Of late the term Iberian Studies has been gaining academic currency, but its semantic scope still fluctuates. For some it is a convenient way of combining the official cultures of two states, Portugal and Spain; yet for others the term opens up disciplinary space, altering established routines. Shattering the state’s epistemological frame complexifies the field through the emergence of lines of inquiry and bodies of knowledge hitherto written off as irrelevant. This more complex understanding of the term has been gaining ground despite disciplinary inertia, as always happens with new epistemic paradigms according to Thomas Kuhn.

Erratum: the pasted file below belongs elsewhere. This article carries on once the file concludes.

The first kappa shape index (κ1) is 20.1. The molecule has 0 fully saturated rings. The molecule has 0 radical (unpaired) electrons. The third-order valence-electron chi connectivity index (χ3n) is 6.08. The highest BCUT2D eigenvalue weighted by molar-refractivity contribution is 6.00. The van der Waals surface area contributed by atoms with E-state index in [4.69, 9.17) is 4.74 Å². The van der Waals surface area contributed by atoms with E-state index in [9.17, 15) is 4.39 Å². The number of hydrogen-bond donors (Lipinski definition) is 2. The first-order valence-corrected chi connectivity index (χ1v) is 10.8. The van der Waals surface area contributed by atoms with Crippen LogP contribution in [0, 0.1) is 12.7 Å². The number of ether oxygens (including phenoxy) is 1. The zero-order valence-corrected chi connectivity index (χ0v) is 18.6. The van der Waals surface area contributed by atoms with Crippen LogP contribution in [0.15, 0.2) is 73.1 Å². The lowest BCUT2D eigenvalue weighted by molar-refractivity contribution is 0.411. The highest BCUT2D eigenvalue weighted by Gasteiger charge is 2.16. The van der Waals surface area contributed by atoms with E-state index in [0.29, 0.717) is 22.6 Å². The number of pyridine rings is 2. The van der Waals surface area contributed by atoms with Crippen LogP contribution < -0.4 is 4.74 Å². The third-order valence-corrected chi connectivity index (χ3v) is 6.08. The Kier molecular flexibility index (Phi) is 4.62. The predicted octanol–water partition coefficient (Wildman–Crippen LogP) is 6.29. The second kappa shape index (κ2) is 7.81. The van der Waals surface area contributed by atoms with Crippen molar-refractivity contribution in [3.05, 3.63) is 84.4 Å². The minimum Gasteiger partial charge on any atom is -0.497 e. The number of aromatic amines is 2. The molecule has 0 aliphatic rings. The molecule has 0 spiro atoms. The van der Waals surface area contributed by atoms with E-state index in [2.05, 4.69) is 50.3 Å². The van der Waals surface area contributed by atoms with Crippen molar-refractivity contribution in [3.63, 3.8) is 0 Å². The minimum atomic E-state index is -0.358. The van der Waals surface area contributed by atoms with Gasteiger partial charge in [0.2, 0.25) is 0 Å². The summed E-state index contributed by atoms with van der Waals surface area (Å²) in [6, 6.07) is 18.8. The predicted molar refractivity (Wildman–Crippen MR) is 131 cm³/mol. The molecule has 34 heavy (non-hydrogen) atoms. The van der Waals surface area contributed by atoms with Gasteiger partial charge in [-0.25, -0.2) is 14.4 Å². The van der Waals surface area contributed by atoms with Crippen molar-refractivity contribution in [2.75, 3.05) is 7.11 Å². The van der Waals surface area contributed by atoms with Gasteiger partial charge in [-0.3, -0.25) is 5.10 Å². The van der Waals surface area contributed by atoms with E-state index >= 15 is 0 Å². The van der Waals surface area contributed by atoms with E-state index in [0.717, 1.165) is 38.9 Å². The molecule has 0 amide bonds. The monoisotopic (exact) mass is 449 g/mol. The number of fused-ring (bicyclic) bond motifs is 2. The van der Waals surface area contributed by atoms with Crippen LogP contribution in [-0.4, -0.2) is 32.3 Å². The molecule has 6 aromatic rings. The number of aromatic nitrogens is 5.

This conference brings together scholars whose work shows awareness of the cultural and linguistic complexity of the field to discuss the institutional challenges to the practice of Iberian Studies and to share work conceived from that relational point of view.